FEMA, the “we do fake press conferences to make ourselves look good” agency, has done it again. For more than two years, the homeless in New Orleans tried to make their homes in FEMA trailers, which reek of formaldahyde in the mobile home interiors. Now, FEMA has started to hand out eviction notices to families. The housing situation remains desolate with few places to live and high rents.
FEMA could stand for Failure to Escape Momentous Agony. Tens of thousands of Americans lost their homes in a disaster. Thousands struggle with no help in a desperately troubled region. Just remember that if disaster visits your town FEMA will do as little as possible and then try to take that away.
Oh, by the way, FEMA trailers house citizens in numerous towns across the nation where disasters wiped out families’ homes in New York, Pennsylvania, Florida, New Mexico, Arkansas, Missouri, Oklahoma, Kansas, Minnesota and, yes, right here in California.
The FEMA trailers in these states also emit formaldehyde from materials inside the homes. This makes people sick, so what has FEMA done? Announced a program to “provide testing for formaldehyde in travel trailers and mobile homes. What FEMA failed to say in its press release – what the federal government will DO if dangerous levels of formaldahyde turn up. One suspects they’ll reach for the eviction notices.
On the political side of bureaucracy, what’s up with the recycling of candidates in Inyo County? Mike Dorame and Butch Hambleton lost soundly in their bids for re-election four years ago. Maybe they formed a support group, and made a group decision that the voters just didnt know what they were doing when they voted the two men out. While on the Board of Supervisors, Hambleton and Dorame seemed more impressed with County Counsel Paul Bruce than with members of the public. Remember Measures A & B?
Speaking of public needs, we hear that parents in the tiny town of Independence want to strengthen their school in the face of students transferring to other schools. It is a sad story. The community voted for a bond measure to improve the facility, but that vote of confidence seems somewhat lost. A good start – give the teachers their raises and build on their confidence.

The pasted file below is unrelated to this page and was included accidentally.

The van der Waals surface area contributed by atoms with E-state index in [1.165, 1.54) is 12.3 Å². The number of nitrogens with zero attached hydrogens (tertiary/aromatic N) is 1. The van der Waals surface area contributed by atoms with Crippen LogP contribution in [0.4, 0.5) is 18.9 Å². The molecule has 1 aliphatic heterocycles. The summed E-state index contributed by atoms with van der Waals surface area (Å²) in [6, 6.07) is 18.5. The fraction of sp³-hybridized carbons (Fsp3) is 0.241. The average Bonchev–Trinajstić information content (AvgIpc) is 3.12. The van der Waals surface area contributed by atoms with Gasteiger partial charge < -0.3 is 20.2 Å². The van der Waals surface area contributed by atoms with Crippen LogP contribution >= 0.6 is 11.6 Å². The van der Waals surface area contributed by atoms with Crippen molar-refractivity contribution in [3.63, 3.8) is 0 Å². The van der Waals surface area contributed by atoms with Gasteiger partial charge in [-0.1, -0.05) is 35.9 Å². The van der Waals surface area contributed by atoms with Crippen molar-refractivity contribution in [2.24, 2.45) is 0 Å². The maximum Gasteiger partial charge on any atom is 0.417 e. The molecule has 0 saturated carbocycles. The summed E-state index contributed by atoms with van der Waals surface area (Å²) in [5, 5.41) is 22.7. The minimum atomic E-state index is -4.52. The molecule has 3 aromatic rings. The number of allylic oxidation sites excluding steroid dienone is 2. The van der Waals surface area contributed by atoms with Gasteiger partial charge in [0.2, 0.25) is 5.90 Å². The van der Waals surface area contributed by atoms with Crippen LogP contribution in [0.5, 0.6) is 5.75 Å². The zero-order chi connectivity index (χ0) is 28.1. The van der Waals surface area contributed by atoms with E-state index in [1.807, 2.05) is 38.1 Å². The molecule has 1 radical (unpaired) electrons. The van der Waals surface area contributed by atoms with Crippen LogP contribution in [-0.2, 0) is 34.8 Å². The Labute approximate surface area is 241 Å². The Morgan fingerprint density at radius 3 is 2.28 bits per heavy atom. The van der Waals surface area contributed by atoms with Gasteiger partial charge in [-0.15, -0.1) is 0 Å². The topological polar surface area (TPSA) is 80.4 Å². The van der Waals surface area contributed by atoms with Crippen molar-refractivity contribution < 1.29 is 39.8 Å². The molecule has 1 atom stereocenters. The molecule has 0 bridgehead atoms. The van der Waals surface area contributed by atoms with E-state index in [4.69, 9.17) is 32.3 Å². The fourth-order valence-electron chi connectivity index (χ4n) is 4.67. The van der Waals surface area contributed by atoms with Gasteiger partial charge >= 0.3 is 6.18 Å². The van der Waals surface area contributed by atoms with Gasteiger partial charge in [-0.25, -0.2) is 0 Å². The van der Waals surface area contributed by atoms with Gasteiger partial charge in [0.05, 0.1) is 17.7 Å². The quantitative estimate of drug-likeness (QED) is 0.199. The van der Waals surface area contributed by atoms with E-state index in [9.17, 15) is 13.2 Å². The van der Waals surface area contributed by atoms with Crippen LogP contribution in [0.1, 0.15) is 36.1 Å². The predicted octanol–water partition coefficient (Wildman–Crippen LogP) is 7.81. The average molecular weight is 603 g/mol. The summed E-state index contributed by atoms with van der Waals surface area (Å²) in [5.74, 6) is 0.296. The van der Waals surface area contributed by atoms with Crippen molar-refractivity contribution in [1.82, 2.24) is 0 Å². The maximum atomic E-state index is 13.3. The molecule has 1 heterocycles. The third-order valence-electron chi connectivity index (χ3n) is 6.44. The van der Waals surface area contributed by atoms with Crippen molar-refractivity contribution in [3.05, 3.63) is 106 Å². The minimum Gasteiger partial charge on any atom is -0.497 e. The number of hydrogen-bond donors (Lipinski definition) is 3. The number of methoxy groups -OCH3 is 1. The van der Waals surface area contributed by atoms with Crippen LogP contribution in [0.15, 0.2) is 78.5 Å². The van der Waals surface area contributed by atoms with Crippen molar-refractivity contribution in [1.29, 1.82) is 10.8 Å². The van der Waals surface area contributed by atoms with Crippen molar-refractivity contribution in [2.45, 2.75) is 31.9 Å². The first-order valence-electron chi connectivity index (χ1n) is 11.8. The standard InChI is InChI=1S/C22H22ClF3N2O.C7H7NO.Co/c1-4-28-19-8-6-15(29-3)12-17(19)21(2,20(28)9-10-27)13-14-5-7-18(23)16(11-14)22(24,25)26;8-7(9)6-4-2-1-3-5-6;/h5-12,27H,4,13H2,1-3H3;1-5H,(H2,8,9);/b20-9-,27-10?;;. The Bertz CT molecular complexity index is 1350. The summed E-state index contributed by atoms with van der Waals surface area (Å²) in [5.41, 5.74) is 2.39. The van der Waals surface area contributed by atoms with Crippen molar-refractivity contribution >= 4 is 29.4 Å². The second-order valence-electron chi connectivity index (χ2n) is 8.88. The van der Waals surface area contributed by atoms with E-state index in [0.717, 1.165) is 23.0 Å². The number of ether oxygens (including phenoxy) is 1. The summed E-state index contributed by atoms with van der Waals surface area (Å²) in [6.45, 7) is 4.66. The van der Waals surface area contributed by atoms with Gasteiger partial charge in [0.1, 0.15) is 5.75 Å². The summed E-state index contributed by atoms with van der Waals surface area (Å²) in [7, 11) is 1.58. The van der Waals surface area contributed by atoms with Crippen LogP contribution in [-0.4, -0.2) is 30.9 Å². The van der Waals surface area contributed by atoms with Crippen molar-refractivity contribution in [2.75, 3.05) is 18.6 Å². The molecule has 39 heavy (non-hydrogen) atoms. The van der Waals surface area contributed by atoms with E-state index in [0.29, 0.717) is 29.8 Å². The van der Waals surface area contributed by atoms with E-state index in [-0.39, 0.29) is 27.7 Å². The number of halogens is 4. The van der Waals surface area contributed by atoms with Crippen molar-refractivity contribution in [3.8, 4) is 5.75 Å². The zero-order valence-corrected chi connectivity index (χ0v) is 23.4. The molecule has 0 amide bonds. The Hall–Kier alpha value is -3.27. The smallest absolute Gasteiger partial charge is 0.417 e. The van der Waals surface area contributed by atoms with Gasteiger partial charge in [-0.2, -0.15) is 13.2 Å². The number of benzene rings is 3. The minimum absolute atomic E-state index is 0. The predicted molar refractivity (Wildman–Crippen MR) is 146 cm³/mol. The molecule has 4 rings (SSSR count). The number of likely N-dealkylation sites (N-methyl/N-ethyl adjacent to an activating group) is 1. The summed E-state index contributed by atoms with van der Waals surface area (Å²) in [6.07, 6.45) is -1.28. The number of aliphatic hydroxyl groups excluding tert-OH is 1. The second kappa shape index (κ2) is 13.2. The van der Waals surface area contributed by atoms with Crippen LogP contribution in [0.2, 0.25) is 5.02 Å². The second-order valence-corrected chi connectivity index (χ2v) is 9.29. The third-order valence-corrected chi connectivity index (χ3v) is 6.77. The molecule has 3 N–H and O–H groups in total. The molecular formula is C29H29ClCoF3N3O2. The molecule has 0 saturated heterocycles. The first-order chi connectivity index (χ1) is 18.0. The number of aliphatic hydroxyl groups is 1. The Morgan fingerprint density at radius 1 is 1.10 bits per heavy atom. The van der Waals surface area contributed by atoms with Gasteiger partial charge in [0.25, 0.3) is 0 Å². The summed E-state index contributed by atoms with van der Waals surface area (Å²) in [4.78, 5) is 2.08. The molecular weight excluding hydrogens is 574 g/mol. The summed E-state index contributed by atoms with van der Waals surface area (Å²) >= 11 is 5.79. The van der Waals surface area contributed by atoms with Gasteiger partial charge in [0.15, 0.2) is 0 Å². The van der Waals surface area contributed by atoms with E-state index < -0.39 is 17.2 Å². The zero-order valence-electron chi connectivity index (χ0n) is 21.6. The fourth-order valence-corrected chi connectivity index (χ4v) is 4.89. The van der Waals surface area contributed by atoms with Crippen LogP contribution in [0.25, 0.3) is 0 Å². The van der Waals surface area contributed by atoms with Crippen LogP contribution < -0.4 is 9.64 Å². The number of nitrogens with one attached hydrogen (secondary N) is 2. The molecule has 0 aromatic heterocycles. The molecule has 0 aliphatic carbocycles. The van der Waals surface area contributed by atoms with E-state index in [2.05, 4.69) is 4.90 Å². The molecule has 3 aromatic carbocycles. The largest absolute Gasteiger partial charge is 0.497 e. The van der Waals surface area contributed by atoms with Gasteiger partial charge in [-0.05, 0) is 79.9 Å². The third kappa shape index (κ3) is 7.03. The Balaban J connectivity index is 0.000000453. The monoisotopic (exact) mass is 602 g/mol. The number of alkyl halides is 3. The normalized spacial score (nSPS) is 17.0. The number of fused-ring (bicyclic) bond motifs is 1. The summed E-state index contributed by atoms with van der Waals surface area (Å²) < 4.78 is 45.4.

In Mammoth Lakes, enough people stood up with confidence to demand a chance to vote for new taxes for parks and recreation facilities. The Town Council supported the people.
What about support for the staff at Mammoth Hospital? Sadly, a fair number of staff members feel disenfranchised with the loss of Interim CEO Ed Matthews. The Bureaucrat Beat newsroom staff hopes someone will find a way to treat people with the kindness they seem to need.
In fact, a great opportunity now exists. How about someone on the hospital board forms a subcommittee to meet with employees, find out about their needs and fears and let them know that they are part of the team. Employees have emailed us to say that they have long felt intimidated and not free to express their concerns. Strong leaders know they have a lot to learn from those who work the front lines of any organization.
Finally, as we have noted in the past, the arts offer a counter balance or antidote to the foolishness of bureaucracy. So, why not plan to see the local performance of William Inge’s American Classic, Bus Stop. Lo cal actors perform February 28-March 16, Thursdays through Saturdays at 7:30pm and Sunday Matinees at 4pm at the Mammoth Lakes Arts Center across from the Police Station. Call for tickets at 934-1900. It’s a three act play that unfolds in a roadside diner in Kansas. The characters undergo transformations of their own. We all need that from time to time.
With that, this is Benett Kessler signing off for Bureaucrat Beat where we await your word on our lives in the Eastern Sierra and beyond.